A couple of months after the program started, the partner who led the work was arrested for tax evasion and fraud (he was running what basically amounted to a ponzi scheme on the side of his main work as a consultant). Sufficed to say, the news took the steam away from the change program pretty quickly, and before long the whole exercise became the stuff of folklore and legend.
Why it was so bad: Even if the work was solid, the credibility of a consultant is paramount to their being effective. No-one wanted to attach their name to a program of work associated with someone who had so publicly fallen from grace.
3) “The mandate”
At a smaller company in which I worked, the CEO hired a business consultant to help us identify high-growth opportunities to expand into new markets. The guy they hired was charismatic and confident, and initially we were all really positive about the work and what it could do for the company. Then the calls started. 8am on a Saturday morning, the phone would ring. It was the consultant with an urgent question about one of our products. 9.30pm on a Friday night – he wanted to know my thoughts on our risk appetite. And it got worse. I’d be running a team meeting, only to have him barge in and start talking to me in front of the entire team about the list of urgent questions he’d compiled from our previous discussion.
Every time anyone challenged him on how pushy he was being, he would reply with the phrase: “Look, I have a mandate from the CEO to shake up this business, and that’s what I’m going to do.”. The phrase “I have a mandate…” become the in-joke of the year among the senior management team.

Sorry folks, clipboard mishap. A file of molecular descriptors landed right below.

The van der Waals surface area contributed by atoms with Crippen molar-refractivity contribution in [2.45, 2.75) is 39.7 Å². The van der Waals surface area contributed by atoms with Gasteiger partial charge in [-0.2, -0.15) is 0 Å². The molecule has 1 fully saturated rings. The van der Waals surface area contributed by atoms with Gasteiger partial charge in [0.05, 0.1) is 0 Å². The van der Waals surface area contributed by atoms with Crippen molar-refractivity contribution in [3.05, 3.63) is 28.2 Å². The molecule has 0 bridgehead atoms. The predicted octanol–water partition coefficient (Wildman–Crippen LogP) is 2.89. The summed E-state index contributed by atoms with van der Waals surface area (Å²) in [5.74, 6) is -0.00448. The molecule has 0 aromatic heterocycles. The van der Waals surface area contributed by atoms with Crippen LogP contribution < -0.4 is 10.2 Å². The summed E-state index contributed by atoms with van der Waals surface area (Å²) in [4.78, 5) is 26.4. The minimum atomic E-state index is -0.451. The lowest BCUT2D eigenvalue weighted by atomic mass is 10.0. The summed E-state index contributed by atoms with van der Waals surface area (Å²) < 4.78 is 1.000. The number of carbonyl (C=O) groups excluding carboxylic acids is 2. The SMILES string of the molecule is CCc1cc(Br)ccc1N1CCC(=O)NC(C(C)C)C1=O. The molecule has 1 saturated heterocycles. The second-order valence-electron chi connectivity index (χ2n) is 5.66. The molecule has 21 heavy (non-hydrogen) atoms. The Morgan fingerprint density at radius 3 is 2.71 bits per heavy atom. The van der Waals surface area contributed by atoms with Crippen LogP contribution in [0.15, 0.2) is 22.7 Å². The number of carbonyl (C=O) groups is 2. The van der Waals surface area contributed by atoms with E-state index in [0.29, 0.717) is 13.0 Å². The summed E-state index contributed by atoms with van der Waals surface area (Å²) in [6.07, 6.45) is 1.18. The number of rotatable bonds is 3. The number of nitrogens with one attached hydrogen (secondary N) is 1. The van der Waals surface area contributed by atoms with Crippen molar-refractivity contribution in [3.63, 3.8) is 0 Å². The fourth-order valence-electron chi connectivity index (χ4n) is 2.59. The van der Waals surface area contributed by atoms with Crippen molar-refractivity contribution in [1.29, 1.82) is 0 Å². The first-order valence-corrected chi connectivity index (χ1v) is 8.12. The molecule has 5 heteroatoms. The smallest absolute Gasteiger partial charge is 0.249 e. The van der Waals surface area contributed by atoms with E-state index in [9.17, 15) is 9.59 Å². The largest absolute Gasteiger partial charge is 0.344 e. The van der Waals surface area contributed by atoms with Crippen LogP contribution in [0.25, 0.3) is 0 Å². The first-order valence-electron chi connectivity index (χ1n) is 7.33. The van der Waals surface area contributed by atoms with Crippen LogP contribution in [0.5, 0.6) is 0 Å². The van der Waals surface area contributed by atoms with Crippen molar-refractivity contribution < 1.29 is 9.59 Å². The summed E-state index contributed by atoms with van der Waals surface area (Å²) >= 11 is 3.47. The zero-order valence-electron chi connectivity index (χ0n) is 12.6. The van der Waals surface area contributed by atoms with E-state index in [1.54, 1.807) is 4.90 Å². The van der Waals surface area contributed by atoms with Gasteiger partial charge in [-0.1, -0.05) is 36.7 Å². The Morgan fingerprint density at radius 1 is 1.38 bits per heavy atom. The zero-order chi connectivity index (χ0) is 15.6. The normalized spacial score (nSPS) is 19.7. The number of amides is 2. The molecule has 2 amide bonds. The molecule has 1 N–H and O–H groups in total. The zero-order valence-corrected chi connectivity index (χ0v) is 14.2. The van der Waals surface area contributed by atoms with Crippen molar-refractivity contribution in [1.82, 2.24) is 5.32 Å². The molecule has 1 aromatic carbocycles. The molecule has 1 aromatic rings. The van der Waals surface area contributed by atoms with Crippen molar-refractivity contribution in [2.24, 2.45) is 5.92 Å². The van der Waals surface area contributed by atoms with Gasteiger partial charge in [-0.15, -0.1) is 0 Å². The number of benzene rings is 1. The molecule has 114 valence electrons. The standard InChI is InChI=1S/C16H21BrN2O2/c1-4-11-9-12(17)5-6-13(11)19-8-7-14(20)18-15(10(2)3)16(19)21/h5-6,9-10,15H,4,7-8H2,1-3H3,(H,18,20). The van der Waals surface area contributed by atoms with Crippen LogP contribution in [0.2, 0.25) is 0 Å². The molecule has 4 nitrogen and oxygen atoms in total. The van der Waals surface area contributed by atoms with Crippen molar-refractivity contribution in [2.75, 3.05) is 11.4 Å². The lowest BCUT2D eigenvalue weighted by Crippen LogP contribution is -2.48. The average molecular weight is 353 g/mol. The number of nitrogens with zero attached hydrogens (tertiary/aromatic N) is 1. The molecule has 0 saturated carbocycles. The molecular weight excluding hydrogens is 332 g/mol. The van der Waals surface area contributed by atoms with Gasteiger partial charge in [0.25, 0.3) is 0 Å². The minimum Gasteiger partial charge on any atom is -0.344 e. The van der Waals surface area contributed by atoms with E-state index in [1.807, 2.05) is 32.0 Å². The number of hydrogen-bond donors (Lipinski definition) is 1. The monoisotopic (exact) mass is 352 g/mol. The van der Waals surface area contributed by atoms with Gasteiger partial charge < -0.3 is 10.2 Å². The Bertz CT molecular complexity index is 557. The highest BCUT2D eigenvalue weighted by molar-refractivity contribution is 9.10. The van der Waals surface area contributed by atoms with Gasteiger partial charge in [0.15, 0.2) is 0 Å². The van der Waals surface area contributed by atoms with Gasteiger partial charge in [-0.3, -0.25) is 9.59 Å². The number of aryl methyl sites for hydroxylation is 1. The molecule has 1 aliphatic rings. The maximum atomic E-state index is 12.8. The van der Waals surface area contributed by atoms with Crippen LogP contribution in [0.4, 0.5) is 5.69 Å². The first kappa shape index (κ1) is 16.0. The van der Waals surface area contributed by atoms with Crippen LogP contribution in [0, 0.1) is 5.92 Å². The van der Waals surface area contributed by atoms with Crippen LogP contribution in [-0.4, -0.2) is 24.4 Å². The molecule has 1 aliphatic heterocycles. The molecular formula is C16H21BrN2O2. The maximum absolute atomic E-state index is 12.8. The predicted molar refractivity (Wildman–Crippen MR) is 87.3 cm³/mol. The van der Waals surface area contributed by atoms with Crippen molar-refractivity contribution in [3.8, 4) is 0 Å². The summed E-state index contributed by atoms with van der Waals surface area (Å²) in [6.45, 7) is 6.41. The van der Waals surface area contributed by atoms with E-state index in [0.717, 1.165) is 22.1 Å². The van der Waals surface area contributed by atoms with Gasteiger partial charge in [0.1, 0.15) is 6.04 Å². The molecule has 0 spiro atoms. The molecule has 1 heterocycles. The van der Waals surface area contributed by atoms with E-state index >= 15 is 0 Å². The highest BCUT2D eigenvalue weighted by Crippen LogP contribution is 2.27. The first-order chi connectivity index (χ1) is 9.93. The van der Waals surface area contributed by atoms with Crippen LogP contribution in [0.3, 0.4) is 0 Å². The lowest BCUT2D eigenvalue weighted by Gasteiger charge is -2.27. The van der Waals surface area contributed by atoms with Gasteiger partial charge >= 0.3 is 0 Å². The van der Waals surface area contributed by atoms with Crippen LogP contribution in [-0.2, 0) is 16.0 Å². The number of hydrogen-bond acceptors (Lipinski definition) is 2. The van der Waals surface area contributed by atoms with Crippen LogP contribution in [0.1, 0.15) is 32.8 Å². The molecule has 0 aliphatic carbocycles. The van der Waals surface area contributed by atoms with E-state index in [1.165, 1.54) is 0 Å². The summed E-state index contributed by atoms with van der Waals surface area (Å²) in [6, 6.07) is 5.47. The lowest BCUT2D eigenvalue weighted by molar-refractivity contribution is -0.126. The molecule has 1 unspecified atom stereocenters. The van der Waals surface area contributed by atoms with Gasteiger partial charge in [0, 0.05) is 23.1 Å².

Why was it so bad: The biggest asset a consultant has when they come into a business are its people. They’re filled with knowledge, ideas and insights that are critical to the success of the project. The moment you start to get a significant number of them offside through your actions, is the moment your project is doomed to fail.
The best experiences I’ve had with business consultants:
Ok, so those experiences were pretty ridiculous, and thankfully not at all representative of the vast majority of business consultants out there in the world. Let’s move on to looking at some of the best experiences I’ve had:
1) “The dog with a bone”
One of the best consultants I ever worked with was on a project to launch a new payment product into the Australian market. He was convinced that we had a huge opportunity to do something truly innovative and disruptive and came up with a new product idea that no-one had even seen before in banking. He presented it to the team, and the general reaction was…..mixed. Actually it was worse than mixed – it was almost entirely negative. People liked the idea, but they were convinced that we as a company didn’t have the resources to pull it off, so they asked him to go away and come up with a different solution.